Perhaps the two most-anticipated series on both side of the Atlantic, BBC’s Sherlock and ITV’s Downton Abbey have announced cast additions for their upcoming 2013-2014 series. Equally as anticipated in the States given that both series have early 2014 tentative target dates for broadcast on PBS, news of the additional cast means only one thing….both series are deep into principal filming meaning every day is closer to broadcast.
Downton Abbey adds Death in Paradise’s Gary Carr
As most of you know, there will be lots of new faces along with a number of familiar faces both above and below the stairs for Downton Abbey 4. Series regulars Hugh Bonneville, Maggie Smith, Michelle Dockery and Jim Carter will have more than enough to deal just with the return of Shirley MacLaine as Martha Levinson. Joining Dame Kiri Te Kanawa, Tom Cullen, Julian Ovenden, Nigel Harman, Joanna David and Dame Harriet Walter will be Gary Carr (Fidel, Death in Paradise) as ‘charming and charismatic’ young jazz singer, Jack Ross.
Sherlock adds My Mad Fat Diary’s Sharon Rooney
A name and face probably more known to UK viewers given her time on My Mad Fat Diary, Sharon Rooney is to join the cast of Sherlock – most likely for the series three finale according to reports. In keeping with the necessary tight-lipped security around the series, Rooney will play a character named Laura, but that is all that is known.
My Mad Fat Diary is a six-part drama that aired on Britain’s digital channel, E4, which looks at life from the perspective of funny, music-mad 16-year-old Rae, based on My Fat, Mad Teenage Diary, the real-life diaries of Rae Earl.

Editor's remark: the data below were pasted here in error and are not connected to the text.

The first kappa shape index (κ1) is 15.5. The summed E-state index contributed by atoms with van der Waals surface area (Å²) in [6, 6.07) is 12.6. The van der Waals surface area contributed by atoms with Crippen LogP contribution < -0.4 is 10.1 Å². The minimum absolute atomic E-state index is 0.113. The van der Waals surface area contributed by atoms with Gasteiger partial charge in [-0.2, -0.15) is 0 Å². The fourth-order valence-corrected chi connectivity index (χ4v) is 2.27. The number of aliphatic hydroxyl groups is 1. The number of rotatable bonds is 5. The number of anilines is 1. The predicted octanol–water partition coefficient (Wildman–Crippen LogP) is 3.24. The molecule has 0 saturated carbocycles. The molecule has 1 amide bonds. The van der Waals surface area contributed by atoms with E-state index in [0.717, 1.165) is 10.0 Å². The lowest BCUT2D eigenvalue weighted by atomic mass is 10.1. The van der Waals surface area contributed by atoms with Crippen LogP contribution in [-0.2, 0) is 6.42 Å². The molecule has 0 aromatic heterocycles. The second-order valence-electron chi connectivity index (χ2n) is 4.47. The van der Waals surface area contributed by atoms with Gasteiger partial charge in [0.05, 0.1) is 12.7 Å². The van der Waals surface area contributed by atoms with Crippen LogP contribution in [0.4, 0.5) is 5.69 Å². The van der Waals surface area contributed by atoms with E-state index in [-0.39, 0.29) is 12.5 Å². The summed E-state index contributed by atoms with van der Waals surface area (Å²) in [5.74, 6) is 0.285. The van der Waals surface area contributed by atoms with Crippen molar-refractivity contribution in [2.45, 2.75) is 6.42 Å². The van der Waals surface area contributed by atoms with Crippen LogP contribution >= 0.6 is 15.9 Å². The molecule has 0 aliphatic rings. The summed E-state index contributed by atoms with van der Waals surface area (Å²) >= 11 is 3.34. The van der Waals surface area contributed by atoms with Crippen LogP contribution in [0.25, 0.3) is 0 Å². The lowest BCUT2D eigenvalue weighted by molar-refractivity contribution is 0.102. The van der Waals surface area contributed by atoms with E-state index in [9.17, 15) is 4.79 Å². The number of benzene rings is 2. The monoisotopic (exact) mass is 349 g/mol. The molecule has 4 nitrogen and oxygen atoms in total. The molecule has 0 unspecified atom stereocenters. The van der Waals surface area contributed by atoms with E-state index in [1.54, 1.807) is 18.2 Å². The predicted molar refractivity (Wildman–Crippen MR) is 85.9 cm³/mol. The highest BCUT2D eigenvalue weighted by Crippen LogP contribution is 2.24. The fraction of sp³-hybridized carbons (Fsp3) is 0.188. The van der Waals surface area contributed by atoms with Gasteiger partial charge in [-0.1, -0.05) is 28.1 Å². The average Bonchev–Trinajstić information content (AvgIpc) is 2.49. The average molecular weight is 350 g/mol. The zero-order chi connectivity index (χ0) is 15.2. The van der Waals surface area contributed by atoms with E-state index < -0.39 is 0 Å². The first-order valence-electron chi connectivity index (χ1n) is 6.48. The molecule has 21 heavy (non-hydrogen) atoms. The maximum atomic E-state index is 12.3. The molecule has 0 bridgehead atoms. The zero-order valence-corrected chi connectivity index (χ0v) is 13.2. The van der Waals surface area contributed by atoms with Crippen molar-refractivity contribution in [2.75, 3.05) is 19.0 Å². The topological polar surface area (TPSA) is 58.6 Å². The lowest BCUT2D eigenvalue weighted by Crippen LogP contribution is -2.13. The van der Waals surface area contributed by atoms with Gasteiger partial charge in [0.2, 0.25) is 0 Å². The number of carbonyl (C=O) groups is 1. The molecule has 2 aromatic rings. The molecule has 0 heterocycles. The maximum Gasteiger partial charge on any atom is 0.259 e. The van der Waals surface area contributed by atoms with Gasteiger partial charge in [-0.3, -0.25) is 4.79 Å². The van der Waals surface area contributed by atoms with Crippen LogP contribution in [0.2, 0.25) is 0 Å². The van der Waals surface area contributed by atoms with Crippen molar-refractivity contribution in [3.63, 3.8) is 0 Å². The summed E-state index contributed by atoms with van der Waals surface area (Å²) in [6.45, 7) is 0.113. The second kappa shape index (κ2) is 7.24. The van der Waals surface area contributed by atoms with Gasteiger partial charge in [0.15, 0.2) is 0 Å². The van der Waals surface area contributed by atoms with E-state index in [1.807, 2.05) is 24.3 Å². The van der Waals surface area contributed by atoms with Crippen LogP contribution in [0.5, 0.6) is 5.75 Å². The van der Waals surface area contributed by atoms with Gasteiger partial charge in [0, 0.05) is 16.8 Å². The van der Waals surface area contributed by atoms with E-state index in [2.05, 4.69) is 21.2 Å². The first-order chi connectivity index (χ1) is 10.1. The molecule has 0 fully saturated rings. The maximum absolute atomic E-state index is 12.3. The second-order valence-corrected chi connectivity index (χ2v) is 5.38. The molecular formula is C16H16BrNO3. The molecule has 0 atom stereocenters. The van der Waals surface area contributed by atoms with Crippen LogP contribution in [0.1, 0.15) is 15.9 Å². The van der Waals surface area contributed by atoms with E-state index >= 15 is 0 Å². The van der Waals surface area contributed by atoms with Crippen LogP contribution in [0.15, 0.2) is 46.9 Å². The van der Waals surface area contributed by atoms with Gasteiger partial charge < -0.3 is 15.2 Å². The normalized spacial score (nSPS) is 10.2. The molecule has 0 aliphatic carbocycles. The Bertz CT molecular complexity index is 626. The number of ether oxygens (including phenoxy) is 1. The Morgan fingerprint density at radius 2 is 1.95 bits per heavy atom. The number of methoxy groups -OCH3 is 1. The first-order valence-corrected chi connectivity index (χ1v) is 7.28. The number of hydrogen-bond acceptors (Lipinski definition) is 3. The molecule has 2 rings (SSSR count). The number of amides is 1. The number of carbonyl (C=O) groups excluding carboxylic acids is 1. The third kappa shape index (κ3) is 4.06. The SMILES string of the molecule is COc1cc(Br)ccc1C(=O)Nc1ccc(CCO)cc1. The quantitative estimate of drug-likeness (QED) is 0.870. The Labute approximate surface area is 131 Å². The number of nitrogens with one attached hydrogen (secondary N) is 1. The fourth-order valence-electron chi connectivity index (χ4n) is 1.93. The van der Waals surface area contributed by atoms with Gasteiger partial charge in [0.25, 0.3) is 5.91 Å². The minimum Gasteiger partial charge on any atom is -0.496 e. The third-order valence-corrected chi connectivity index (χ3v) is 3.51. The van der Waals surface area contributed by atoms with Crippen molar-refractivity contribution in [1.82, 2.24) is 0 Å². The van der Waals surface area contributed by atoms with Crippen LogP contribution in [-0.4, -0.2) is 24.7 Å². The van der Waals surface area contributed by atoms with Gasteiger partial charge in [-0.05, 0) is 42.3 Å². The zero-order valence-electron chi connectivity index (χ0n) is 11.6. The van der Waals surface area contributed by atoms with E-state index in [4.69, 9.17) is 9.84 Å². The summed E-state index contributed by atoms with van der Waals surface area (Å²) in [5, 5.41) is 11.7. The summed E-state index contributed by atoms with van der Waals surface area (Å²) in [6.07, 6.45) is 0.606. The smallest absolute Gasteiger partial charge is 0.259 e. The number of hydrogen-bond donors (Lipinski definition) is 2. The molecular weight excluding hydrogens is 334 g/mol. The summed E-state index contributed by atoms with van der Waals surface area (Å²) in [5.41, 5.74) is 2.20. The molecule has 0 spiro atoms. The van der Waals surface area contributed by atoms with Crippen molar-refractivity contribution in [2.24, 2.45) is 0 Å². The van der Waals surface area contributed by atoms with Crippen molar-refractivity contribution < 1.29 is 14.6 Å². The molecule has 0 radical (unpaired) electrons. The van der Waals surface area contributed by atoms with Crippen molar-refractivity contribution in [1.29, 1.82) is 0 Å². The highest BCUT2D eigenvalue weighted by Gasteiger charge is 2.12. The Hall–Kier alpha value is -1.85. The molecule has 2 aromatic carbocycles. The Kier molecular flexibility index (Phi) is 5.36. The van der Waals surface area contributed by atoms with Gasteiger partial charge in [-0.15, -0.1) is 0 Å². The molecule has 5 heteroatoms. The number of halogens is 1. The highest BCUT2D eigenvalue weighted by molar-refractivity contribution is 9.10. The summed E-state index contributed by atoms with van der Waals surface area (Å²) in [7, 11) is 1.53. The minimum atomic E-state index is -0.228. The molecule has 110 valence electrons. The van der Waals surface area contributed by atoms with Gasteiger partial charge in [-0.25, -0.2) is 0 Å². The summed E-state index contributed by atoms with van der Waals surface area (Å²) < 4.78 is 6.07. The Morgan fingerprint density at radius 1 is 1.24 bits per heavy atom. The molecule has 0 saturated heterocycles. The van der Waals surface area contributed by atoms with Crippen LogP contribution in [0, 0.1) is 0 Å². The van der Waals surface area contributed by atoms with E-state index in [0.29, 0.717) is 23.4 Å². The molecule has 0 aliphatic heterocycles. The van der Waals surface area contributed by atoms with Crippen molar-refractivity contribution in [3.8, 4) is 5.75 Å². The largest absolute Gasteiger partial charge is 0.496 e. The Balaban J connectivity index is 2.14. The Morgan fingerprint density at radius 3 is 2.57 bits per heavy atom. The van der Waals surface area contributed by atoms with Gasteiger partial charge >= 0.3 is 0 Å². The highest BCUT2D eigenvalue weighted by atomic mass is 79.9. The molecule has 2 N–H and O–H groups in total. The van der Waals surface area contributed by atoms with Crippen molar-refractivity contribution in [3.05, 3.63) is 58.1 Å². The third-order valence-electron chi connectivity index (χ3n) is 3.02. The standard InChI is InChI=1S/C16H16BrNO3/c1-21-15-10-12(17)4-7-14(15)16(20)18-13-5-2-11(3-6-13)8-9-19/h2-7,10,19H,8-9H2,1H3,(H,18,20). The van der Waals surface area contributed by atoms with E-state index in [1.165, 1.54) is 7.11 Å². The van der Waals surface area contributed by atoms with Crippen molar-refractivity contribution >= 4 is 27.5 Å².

While Alan Partridge fans eagerly await the premiere of Alpha Papa, the Die Hard-like hostage thriller that has North Norfolk Digital’s finest facing off against a fellow DJ gone postal, Steve Coogan fans can rejoice in the fact that The Trip, with Coogan and fellow British comedian Rob Brydon playing fictionalized versions of themselves, will return for a second series in 2013-2014. This time, they have set their sights on Italy.
While the BBC hasn’t ‘officially’ confirmed the commissioning of a second series, Coogan did confirm by saying: “We are going to Italy. I went there three weeks ago to meet Rob and Michael to go for dinner and talk about what we were going to do. We’re supposed to be retracing the footsteps of the Romantics, of Shelley and Byron and Keats, and I don’t know enough about it. I’m damned if Rob’s going to come across as an authority on it. It’ll be a great motivation for me to read up on it so that when we improvise, I can drop some information on him.”
In the original 2010 series The Trip, which was released as a feature film in the States, Coogan stars as, well, Steve Coogan. Alongside co-star Rob Brydon, Coogan does his best Larry David and/or Rick Spleen imitation in a multitude of never-ending phone conversations with his agent turning down roles in second-rate movies while giving serious consideration to an HBO drama series. In, perhaps, the most ironic line ever uttered in a movie that I can remember, Coogan emphatically tells his agent, “I don’t want to do British TV“.
Lest you think this is just an extended length Curb Your Enthusiasm or Seinfeld, the actual storyline of The Trip has Coogan and Brydon, playing themselves, sort of, traveling across the north of England on a food and wine, fine-dining, tour of country inns. It is brilliant, and well worth the time.
Throughout ‘the trip’, Coogan and Brydon provide some brilliant interchanges, one of them, in particular, discussing how to rally the troops for their impending battle….
Look out Italy. You’ve been warned…
With both DCI Banks and Scott & Bailey as brilliant examples of ITV’s gripping drama output, one can’t help but have high hopes for their newest entry in the police procedural genre, Life of Crime. With Life of Crime, the twist of the 3-part storyline is what takes it up a notch.